Impact of an integrated youth skill training program on youth livelihoods: A case study of cocoa belt region in Ghana

Vidhya Unnikrishnan (Corresponding), Melanie Pinet, Lukasz Mark, Nathaniel Amoh Boateng, Ethel Seiwaa Boateng, Tiina Pasanen, Maya Atta Mensah, Sophie Bridonneau

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This paper assesses the impact of an integrated skills training program given to youth aged 17–25-year-old living under the $2/day poverty line in the cocoa belt region of Ghana. Despite being a leading producer of cocoa and having a burgeoning youth population, it is estimated that the average age of a cocoa farmer in Ghana is greater than 50 years. To introduce young people to cocoa farming and address the potential barriers they face in order to do that; a multi-faceted skills training programme was designed with the ultimate aim of improving and diversifying youth livelihoods. The training had three key components: i) cocoa academies (which includes agricultural practices; life skills and financial literacy); ii) business incubators (including entrepreneurial training, networks, mentoring) and iii) supporting enabling environment (access to land and finance). Combining quasi-experimental methods Propensity Score Matching with Difference in Differences, we estimate the causal effect of the programme on agricultural outcomes (farming, agricultural practices), financial behaviour outcomes (saving practices, mobile banking) and livelihood outcomes (employment, income, poverty likelihood) one year after the completion of training.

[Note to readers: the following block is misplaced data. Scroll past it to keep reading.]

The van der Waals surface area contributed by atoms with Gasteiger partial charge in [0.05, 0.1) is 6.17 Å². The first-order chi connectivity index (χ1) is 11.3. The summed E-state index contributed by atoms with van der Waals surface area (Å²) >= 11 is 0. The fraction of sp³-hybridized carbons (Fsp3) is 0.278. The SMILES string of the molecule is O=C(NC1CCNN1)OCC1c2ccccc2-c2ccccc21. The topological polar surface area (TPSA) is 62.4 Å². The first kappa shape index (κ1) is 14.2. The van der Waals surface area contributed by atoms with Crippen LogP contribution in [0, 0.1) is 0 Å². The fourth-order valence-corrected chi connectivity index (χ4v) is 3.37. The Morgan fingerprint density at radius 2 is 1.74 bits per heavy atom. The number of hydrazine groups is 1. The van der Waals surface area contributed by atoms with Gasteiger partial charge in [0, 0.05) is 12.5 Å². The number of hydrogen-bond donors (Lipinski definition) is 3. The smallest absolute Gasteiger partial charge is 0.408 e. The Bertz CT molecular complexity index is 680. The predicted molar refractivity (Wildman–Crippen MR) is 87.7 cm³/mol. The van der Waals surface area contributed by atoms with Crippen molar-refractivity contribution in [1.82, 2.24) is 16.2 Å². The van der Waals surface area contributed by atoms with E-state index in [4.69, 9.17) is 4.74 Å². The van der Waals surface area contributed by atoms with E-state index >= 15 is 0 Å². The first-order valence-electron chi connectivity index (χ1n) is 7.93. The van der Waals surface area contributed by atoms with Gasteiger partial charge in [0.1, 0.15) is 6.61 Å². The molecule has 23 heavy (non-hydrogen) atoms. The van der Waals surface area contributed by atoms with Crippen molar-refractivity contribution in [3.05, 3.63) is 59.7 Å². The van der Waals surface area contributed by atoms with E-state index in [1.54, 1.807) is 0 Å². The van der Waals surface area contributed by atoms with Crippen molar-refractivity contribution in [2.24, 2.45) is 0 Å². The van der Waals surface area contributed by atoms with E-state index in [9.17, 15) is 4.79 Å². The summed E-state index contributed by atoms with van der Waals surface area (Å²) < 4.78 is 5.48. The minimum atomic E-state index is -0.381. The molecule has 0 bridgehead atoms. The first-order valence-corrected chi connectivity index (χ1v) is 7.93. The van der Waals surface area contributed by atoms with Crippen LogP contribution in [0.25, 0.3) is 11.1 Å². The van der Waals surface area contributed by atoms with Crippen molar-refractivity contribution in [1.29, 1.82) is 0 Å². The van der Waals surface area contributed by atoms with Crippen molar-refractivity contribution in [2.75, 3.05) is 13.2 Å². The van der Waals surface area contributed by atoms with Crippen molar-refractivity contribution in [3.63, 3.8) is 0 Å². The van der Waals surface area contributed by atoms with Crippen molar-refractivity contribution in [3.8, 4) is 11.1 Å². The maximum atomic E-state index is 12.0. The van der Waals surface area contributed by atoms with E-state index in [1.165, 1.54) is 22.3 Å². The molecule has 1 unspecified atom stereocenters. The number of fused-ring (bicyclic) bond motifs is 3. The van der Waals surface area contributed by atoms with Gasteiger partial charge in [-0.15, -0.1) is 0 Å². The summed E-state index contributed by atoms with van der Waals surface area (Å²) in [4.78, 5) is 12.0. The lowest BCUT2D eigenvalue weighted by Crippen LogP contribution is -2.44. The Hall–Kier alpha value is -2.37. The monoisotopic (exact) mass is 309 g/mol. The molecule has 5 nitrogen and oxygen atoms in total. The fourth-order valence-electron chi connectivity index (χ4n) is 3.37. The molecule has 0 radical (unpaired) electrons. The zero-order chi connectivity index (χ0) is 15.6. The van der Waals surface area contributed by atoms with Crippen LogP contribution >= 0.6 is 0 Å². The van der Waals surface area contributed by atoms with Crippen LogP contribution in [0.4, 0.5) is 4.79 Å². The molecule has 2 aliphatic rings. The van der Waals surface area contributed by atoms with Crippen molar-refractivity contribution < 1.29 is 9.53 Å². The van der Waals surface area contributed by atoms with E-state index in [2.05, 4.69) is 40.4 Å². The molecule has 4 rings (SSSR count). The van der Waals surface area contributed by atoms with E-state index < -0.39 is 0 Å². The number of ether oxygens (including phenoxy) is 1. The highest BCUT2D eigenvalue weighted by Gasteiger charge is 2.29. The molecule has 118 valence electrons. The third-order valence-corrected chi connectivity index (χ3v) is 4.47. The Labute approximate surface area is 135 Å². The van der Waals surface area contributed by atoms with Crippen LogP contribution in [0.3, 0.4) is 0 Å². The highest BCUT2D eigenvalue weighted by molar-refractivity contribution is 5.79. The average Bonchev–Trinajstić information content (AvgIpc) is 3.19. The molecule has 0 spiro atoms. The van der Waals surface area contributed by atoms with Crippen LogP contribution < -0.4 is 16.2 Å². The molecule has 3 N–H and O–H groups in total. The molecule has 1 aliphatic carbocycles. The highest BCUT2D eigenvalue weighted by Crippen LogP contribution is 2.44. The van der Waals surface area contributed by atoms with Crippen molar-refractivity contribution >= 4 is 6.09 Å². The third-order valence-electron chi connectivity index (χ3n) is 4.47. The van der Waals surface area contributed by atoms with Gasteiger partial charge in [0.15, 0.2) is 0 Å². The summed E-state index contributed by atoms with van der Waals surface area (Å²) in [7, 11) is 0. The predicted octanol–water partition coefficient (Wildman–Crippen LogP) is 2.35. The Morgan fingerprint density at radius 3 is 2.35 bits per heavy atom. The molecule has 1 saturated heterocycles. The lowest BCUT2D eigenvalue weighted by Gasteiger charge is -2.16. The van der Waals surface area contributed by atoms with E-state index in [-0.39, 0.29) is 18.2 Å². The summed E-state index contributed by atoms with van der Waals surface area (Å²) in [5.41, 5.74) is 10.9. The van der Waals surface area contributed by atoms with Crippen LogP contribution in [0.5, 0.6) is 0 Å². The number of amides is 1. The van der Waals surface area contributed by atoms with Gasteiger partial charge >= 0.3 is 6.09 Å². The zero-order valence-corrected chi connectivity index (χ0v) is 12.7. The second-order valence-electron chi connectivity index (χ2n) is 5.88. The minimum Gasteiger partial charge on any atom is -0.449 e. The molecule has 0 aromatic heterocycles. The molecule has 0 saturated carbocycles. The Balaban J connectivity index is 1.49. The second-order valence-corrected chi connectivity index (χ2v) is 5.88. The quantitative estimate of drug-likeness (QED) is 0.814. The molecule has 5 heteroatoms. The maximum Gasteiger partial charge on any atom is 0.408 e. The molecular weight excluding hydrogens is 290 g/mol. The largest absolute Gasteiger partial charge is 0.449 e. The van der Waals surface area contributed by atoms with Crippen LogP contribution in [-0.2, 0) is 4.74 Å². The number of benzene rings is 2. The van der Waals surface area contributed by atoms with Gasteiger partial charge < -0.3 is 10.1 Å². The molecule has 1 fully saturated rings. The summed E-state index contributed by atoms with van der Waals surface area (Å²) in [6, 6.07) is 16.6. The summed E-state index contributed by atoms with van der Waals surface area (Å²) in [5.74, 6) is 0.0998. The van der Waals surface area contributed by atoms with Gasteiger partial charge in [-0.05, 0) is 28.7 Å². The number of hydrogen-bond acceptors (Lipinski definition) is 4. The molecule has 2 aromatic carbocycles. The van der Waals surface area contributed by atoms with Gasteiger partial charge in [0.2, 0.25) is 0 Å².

The results of the impact evaluation suggest that compared to the control group (youth non-participants), youths who participated in the training adopt better agricultural practices (26 percentage points (pp)), cultivate cocoa (24 pp), and are more likely to engage in farming (22 pp). We also find a 28.7% increase in income in the last seven days and hours worked by 12.4%. Youth also increase the use of banks for saving (16 pp), save using mobile money (6.7 pp), the use of Village Savings and Loan Associations (1.7 pp) and, in general, the use of mobile money for both sending and receiving transfers (10.6 pp). The sex-disaggregated sub-sample analysis provides other valuable insights on the intervention.
Original languageEnglish
Article number105732
JournalWorld Development
Early online date5 Jan 2022
Publication statusPublished - 1 Mar 2022

Research Beacons, Institutes and Platforms

  • Global Development Institute


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